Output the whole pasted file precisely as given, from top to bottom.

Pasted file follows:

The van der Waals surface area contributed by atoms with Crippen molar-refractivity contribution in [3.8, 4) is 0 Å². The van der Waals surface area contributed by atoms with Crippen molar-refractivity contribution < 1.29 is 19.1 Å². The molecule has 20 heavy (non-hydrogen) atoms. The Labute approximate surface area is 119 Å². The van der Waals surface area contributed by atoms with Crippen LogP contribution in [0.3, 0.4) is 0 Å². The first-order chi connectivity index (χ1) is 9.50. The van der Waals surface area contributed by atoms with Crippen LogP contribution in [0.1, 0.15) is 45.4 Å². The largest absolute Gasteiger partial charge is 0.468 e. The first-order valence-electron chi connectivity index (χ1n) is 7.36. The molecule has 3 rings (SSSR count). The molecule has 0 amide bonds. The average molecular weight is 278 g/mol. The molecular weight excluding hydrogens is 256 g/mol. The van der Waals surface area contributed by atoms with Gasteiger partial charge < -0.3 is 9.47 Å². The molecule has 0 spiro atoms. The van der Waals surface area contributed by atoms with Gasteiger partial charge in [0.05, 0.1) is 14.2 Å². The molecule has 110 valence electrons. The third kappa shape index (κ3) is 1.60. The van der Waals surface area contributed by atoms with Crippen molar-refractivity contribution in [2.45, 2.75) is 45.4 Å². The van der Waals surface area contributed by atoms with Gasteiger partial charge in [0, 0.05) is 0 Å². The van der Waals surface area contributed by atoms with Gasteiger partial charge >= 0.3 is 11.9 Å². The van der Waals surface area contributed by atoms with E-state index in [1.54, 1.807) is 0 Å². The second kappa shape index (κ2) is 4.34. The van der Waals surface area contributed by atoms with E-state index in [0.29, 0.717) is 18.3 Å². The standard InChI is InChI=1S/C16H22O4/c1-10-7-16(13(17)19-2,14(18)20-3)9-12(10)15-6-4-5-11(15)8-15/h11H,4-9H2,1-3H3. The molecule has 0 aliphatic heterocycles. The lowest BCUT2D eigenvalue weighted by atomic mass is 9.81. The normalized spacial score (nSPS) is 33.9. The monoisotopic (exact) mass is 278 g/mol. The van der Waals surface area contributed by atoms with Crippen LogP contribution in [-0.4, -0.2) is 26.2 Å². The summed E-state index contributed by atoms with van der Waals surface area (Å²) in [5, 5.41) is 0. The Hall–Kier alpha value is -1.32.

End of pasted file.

The van der Waals surface area contributed by atoms with Crippen molar-refractivity contribution in [3.8, 4) is 0 Å². The van der Waals surface area contributed by atoms with Crippen molar-refractivity contribution < 1.29 is 19.1 Å². The molecule has 20 heavy (non-hydrogen) atoms. The Labute approximate surface area is 119 Å². The van der Waals surface area contributed by atoms with Crippen LogP contribution in [0.3, 0.4) is 0 Å². The first-order chi connectivity index (χ1) is 9.50. The van der Waals surface area contributed by atoms with Crippen LogP contribution in [0.1, 0.15) is 45.4 Å². The largest absolute Gasteiger partial charge is 0.468 e. The first-order valence-electron chi connectivity index (χ1n) is 7.36. The molecule has 3 rings (SSSR count). The molecule has 0 amide bonds. The average molecular weight is 278 g/mol. The molecular weight excluding hydrogens is 256 g/mol. The van der Waals surface area contributed by atoms with Gasteiger partial charge < -0.3 is 9.47 Å². The molecule has 0 spiro atoms. The van der Waals surface area contributed by atoms with Gasteiger partial charge in [0.05, 0.1) is 14.2 Å². The molecule has 110 valence electrons. The third kappa shape index (κ3) is 1.60. The van der Waals surface area contributed by atoms with Crippen molar-refractivity contribution in [2.45, 2.75) is 45.4 Å². The van der Waals surface area contributed by atoms with Gasteiger partial charge in [0, 0.05) is 0 Å². The van der Waals surface area contributed by atoms with Gasteiger partial charge >= 0.3 is 11.9 Å². The van der Waals surface area contributed by atoms with E-state index in [1.54, 1.807) is 0 Å². The second kappa shape index (κ2) is 4.34. The van der Waals surface area contributed by atoms with E-state index in [0.29, 0.717) is 18.3 Å². The standard InChI is InChI=1S/C16H22O4/c1-10-7-16(13(17)19-2,14(18)20-3)9-12(10)15-6-4-5-11(15)8-15/h11H,4-9H2,1-3H3. The molecule has 0 aliphatic heterocycles. The lowest BCUT2D eigenvalue weighted by atomic mass is 9.81. The normalized spacial score (nSPS) is 33.9. The monoisotopic (exact) mass is 278 g/mol. The van der Waals surface area contributed by atoms with Crippen LogP contribution in [-0.4, -0.2) is 26.2 Å². The summed E-state index contributed by atoms with van der Waals surface area (Å²) in [5, 5.41) is 0. The Hall–Kier alpha value is -1.32.